Linked by Thom Holwerda on Fri 21st Jun 2013 19:08 UTC
Legal "Britain's spy agency GCHQ has secretly gained access to the network of cables which carry the world's phone calls and internet traffic and has started to process vast streams of sensitive personal information which it is sharing with its American partner, the National Security Agency. The sheer scale of the agency's ambition is reflected in the titles of its two principal components: Mastering the Internet and Global Telecoms Exploitation, aimed at scooping up as much online and telephone traffic as possible. This is all being carried out without any form of public acknowledgement or debate." Woah.
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RE[7]: Enough already
by Alfman on Mon 24th Jun 2013 12:54 UTC in reply to "RE[6]: Enough already"
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"The root operators actually can refuse to accept changes."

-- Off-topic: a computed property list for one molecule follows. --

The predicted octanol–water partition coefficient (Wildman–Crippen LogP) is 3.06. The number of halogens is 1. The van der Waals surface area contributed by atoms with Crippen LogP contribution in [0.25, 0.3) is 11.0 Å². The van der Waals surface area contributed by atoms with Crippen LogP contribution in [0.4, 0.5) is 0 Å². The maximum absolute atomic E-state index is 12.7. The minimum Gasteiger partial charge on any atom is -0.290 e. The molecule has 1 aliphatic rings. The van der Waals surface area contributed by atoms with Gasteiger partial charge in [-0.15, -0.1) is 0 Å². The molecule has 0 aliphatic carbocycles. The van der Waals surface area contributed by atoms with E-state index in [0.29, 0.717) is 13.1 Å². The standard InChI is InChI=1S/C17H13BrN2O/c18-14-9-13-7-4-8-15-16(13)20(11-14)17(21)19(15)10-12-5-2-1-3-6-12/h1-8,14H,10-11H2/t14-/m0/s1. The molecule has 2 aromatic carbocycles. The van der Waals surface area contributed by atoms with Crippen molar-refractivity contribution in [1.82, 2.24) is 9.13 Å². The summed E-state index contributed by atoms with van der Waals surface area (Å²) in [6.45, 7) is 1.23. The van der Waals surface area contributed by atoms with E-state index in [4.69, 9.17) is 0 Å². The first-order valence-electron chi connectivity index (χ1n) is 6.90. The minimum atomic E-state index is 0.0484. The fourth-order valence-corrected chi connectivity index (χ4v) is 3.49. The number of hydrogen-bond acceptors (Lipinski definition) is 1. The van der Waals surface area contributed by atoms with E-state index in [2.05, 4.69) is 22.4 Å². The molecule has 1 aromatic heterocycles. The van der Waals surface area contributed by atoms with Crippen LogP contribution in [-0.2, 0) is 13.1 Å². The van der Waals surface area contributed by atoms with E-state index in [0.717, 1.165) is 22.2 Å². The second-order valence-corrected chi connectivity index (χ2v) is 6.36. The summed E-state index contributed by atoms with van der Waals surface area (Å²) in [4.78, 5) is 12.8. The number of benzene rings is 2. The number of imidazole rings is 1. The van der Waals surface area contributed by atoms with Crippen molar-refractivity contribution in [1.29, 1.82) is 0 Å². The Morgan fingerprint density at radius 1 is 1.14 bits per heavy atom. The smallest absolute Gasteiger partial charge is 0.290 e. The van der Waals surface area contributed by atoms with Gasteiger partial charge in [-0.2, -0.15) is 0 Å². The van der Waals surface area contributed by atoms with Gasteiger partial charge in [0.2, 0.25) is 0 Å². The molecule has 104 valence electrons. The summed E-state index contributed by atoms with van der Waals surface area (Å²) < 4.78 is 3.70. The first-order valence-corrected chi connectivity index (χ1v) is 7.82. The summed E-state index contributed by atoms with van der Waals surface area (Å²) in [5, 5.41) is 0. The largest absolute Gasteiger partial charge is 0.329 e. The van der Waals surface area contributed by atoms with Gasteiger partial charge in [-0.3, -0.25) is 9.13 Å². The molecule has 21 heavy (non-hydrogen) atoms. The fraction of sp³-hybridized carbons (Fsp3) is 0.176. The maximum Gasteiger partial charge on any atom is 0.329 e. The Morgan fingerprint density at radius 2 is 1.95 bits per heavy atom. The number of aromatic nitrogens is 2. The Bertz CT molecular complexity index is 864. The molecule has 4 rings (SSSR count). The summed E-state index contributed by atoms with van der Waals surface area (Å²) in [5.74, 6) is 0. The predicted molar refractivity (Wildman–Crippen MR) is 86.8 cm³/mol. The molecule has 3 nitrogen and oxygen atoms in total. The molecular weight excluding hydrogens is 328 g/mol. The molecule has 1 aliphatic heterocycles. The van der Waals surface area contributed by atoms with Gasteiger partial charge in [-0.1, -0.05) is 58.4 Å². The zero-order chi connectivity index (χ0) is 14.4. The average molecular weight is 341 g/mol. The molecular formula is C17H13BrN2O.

The root keys aren't intended to be changed, if they were it would be a big deal.

"The root operators are multiple independent organisations."

We need to distinguish between the TLDs and the DNSSEC root key. In theory either could be compromised, but it's the private component of the static root key that would give an attacker the capability to subvert DNSSEC in it's entirety.

It's said that the root key was divided by ICANN unto 7 individuals residing in different countries: Britain, the U.S., Burkina Faso, Trinidad and Tobago, Canada, China, and the Czech Republic. The official procedure is for five to be present on US soil to reveal the root key. (I'm learning some of this right now, so feel free to cite corrections if I'm mistaken on something)

Edit: I'm not sure how difficult it would be for the NSA to obtain the keys from these individuals. They might bug the computers being used (hardware or software), they might copy the keys while the individuals are sleeping, some might be hired by the NSA, there's blackmail/threats, etc. I can only speculate here since I have no actual experience with espionage ;)

Edited 2013-06-24 13:11 UTC

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